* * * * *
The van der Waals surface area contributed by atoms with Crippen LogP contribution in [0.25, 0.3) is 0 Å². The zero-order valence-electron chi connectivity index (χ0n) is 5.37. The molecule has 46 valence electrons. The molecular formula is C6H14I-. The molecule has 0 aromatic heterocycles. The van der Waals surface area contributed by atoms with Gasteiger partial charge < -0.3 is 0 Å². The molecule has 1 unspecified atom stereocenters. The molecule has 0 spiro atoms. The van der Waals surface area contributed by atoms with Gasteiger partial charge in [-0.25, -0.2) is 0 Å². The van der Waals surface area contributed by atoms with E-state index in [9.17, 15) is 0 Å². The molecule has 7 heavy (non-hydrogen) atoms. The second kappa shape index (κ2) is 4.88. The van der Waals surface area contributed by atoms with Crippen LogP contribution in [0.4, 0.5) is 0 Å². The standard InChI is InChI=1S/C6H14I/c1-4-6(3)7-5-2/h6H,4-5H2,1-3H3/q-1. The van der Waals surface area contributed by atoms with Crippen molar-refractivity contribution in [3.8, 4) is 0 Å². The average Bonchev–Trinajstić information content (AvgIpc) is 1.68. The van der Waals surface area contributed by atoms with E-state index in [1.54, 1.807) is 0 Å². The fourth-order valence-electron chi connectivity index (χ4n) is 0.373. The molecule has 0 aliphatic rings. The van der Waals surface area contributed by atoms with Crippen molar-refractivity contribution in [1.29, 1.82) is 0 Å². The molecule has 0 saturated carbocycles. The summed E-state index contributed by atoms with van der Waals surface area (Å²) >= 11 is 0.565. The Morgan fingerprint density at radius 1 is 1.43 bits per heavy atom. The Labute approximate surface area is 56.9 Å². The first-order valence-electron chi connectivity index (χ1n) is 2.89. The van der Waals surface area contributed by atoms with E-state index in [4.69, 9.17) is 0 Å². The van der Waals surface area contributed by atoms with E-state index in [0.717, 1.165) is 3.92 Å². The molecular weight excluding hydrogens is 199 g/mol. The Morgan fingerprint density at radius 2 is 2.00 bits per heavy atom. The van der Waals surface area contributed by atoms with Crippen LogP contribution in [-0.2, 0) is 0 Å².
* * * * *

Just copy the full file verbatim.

The van der Waals surface area contributed by atoms with Crippen LogP contribution in [0.25, 0.3) is 0 Å². The zero-order valence-electron chi connectivity index (χ0n) is 5.37. The molecule has 46 valence electrons. The molecular formula is C6H14I-. The molecule has 0 aromatic heterocycles. The van der Waals surface area contributed by atoms with Gasteiger partial charge < -0.3 is 0 Å². The molecule has 1 unspecified atom stereocenters. The molecule has 0 spiro atoms. The van der Waals surface area contributed by atoms with Gasteiger partial charge in [-0.25, -0.2) is 0 Å². The van der Waals surface area contributed by atoms with E-state index in [9.17, 15) is 0 Å². The molecule has 7 heavy (non-hydrogen) atoms. The second kappa shape index (κ2) is 4.88. The van der Waals surface area contributed by atoms with Crippen LogP contribution in [0.4, 0.5) is 0 Å². The standard InChI is InChI=1S/C6H14I/c1-4-6(3)7-5-2/h6H,4-5H2,1-3H3/q-1. The van der Waals surface area contributed by atoms with Crippen molar-refractivity contribution in [3.8, 4) is 0 Å². The average Bonchev–Trinajstić information content (AvgIpc) is 1.68. The van der Waals surface area contributed by atoms with E-state index in [1.54, 1.807) is 0 Å². The fourth-order valence-electron chi connectivity index (χ4n) is 0.373. The molecule has 0 aliphatic rings. The van der Waals surface area contributed by atoms with Crippen molar-refractivity contribution in [1.29, 1.82) is 0 Å². The molecule has 0 saturated carbocycles. The summed E-state index contributed by atoms with van der Waals surface area (Å²) >= 11 is 0.565. The Morgan fingerprint density at radius 1 is 1.43 bits per heavy atom. The Labute approximate surface area is 56.9 Å². The first-order valence-electron chi connectivity index (χ1n) is 2.89. The van der Waals surface area contributed by atoms with E-state index in [4.69, 9.17) is 0 Å². The van der Waals surface area contributed by atoms with E-state index in [0.717, 1.165) is 3.92 Å². The molecular weight excluding hydrogens is 199 g/mol. The Morgan fingerprint density at radius 2 is 2.00 bits per heavy atom. The van der Waals surface area contributed by atoms with Crippen LogP contribution in [-0.2, 0) is 0 Å².